“Data-Driven Thinking” is written by members of the media community and contains fresh ideas on the digital revolution in media.
Today’s column is written by Paul Polizzotto, founder and president at CBS EcoMedia.
For the advertising industry, the rules of the game are changing fast. Advances in technology are constantly transforming how and when consumers interact with brands. In addition, reaching millennials, who last year were projected to surpass baby boomers as the nation’s largest living generation, requires a different advertising approach.
The bottom line is that consumers in today’s 24/7 multiplatform media environment are demanding highly engaging experiences from advertisers. More than 77% of Americans now own smartphones; Google research indicates that these consumers are looking to connect with brands during “micro-moments,” those brief intervals of time when they turn to their mobile devices.
Since millennials have grown up on gaming, “brands have a unique opportunity to jump on a rising trend that millions of millennials engage with every single day and connect with them in a genuine way,” Google said.
For advertisers looking for new ways to reach consumers, gaming offers an innovative solution.
Why ‘Gamified’ Ads?
About two-thirds of the US population regularly plays video games on a mobile device or console, according to Nielsen. Gamified ads may be the perfect way to attract this audience and have been shown to increase consumer engagement. In one study, game-like ads resulted in engagement rates nearly 6% higher than non-gaming ads, with a 28.8% click-through rate (CTR) – a vast increase over the 3.9% CTR of standard advertising.
In one gamified ad, M&M posted a photo on Facebook and asked users to find the pretzel hidden amongst the M&Ms. The results – including 25,000 likes, 6,000 shares and 10,000 comments on the company’s Facebook page – represented major gains in audience engagement and social shares.
Uber also experimented with gamification with UberDRIVE, a mobile game app designed to engage current Uber drivers and recruit new ones. And the online puzzle-solving game Foldit challenged its community of gamers to discover an unknown enzyme associated with the reproduction of HIV, a profound example of how gamification can be used for social good.
The Challenges For Advertisers
When designing “gamified” campaigns, advertisers must be careful not to create an overly complicated experience. If any aspect of the game is unduly cumbersome, audiences will quickly lose interest. Therefore, it is important to ensure that every step, from downloading the app to the onboarding process, is intuitive and incentivizing. The M&M campaign, for example, was based on the elegantly simple concept of hide-and-seek.
In addition to simplicity and ease of use, the most successful games are built with an element of choice. The ShopKick app, for example, which gamifies the shopping experience, allows players to earn points when shopping, which can then be redeemed for a gift card to the store of the player’s choosing.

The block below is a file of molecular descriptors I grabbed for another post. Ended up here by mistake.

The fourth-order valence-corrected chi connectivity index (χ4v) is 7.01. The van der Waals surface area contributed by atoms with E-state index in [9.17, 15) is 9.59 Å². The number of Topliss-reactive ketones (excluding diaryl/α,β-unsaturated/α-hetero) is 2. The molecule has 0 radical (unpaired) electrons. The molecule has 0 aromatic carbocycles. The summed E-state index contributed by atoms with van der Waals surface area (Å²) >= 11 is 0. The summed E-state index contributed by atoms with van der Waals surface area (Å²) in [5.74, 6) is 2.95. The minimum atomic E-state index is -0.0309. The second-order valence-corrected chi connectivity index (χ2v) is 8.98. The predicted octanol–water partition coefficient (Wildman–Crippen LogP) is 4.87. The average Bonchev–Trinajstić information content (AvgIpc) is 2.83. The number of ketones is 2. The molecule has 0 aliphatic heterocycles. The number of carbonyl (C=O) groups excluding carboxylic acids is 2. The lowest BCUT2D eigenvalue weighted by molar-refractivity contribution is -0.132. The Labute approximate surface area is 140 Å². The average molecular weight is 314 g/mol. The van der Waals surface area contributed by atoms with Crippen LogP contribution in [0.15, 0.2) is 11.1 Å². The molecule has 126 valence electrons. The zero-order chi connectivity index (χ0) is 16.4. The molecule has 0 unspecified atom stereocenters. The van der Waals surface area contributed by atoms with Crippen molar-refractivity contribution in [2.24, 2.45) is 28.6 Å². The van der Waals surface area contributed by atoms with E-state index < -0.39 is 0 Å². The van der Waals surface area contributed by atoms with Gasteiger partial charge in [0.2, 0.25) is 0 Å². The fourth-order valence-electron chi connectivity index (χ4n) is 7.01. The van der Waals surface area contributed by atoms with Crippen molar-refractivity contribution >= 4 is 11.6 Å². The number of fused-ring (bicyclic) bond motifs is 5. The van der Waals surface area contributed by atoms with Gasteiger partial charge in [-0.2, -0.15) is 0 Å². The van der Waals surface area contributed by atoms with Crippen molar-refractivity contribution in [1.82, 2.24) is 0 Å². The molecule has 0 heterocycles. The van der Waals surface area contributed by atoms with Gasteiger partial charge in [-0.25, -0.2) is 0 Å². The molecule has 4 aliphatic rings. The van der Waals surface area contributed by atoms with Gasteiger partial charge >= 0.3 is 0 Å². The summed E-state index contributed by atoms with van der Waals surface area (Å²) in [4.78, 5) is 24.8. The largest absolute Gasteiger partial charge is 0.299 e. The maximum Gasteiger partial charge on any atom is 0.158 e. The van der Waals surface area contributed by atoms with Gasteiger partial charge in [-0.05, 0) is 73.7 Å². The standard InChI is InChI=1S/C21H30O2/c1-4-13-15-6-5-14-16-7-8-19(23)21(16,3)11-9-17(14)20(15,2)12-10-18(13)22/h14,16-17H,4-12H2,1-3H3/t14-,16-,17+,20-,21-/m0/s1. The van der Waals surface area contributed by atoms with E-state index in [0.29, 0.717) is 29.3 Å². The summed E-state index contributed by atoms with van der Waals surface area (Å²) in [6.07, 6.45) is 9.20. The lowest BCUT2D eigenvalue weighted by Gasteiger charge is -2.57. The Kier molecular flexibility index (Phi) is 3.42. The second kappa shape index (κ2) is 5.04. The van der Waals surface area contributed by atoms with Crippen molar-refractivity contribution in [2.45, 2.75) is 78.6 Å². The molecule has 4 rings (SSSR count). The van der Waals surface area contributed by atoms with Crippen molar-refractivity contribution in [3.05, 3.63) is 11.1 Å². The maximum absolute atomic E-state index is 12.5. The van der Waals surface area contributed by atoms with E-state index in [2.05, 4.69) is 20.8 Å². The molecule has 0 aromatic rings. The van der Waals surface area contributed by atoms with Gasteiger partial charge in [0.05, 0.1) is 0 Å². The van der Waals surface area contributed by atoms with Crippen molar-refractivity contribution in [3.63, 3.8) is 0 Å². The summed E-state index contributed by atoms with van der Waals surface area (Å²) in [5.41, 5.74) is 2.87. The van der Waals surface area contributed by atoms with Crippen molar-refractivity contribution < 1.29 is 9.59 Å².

Allowing consumers to select their own rewards increases player buy-in. And the more invested a player is, the more satisfying the game experience will be – which, in turn, increases user engagement and the likelihood that the ad will be shared.
Another key element of an effective gamified ad is a strong feedback loop with frequent and timely information about how successfully players are advancing toward the goal. We all compare ourselves to others, we all want to win and we like to participate in a shared experience. Advertisers have myriad data points at their disposal, including individual standings in the game’s community rankings, which can be used to meet these needs and keep players motivated and encourage continued play.
Nike’s NikeFuel campaign, for example, allows users to compete against one another to log the highest amount of daily physical activity. The game both motivates users to become more active and encourages them to share their results on social media, thus creating greater brand awareness.
Providing additional rewards for players in special categories, such as those with the highest scores by geographic region, is another way to maintain player interest.
Player data can also be an important source of information for advertisers, revealing how many people are playing the game, whether they are male or female, their age, their geolocation, which rewards they are choosing and how much time they spend playing.
Gamified Ads Can Be A Win-Win
Many have observed that online, we tend to segregate into particular communities. A 2014 Pew survey, for example, documented the ways in which liberals and conservatives were polarized in their online associations. If well-executed, a gamified ad can bridge these online divides, giving players the opportunity to form their own communities organized around gameplay. In addition, marketers can offer rewards that incentivize players to invite others to join, growing the game community and evangelizing the brand in the process.
As consumers actively engage with, and derive entertainment value from, a gamified ad, they will be inclined to share about it, making the campaign a win-win for both consumer and advertiser.